One of the demos of the service cloud showed how monitoring social media could result in better, more efficient provision of service. The idea behind this is that many consumers no longer go directly to the company whose products or services are giving them issues, but to the social media universe. I always thought it odd that people would ask total strangers about a product instead of asking the people who made the product, but thanks in part to abysmal customer service in the past, consumers have been driven to those external information sources.
In any event, the Salesforce.com solution - in a way similar to many other solutions, although perhaps more completely - can identify those service-related customer conversations and allow companies to offer advice. Better yet, they can learn from customer advice for situations they may not have anticipated. Partners can be brought into this process (for example, a telecommunications carrier could work with a headset manufacturer to provide answers). And all this activity can be then captured in the CRM system.
This emphasizes how dramatically the shift has been toward customer-centricity. Back when I was reporting on telecommunications (a whole decade ago!), the classic service issue was an intermittent technical problem. Often, the customer's direct provider would blame the problem on other up-stream providers, who would then point back at other providers. The customer would make call after call and hear companies blaming each other and never really making any effort to solve his problems.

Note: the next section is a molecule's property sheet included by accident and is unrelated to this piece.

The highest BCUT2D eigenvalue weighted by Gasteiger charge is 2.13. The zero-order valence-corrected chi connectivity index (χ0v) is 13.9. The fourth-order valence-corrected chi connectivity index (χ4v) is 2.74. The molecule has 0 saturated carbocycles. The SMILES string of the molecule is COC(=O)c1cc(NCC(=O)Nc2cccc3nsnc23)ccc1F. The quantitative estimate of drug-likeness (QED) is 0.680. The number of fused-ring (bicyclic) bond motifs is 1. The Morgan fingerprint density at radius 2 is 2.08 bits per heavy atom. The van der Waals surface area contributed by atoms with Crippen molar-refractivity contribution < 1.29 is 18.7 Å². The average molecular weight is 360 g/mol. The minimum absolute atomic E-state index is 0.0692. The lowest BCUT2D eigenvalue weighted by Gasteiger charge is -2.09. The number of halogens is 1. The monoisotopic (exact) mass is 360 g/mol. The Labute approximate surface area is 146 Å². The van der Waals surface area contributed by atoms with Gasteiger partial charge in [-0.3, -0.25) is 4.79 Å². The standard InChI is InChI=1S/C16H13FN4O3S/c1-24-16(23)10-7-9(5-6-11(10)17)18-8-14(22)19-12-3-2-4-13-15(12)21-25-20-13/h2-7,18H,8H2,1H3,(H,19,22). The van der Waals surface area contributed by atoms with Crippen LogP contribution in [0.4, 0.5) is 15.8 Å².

Now, with solutions like what Salesforce.com described, there is real merit in seizing responsibility in service conversations and actively working to fix the problem. If you can't fix it, engage with your partners to fix it. Imagine a scenario in which a single customer's service solution is the result of two companies collaborating on an answer - the impact on the customer would be enormous. It's not about saying "sorry" and admitting failure; it's about getting things to work with the customer and getting your relationship with the customer back on track. At the same time, pursing this approach and building a knowledge base of solutions and tactics actually results in a more responsive and efficient sales organization and saves money in the process.
Add to that the long-understood concept that a customer who's had a problem solved satisfactorily is often more loyal than a customer who never had a problem in the first place. From a basic loyalty point of view, engaging actively in these service discussions is going to be a critical differentiator.
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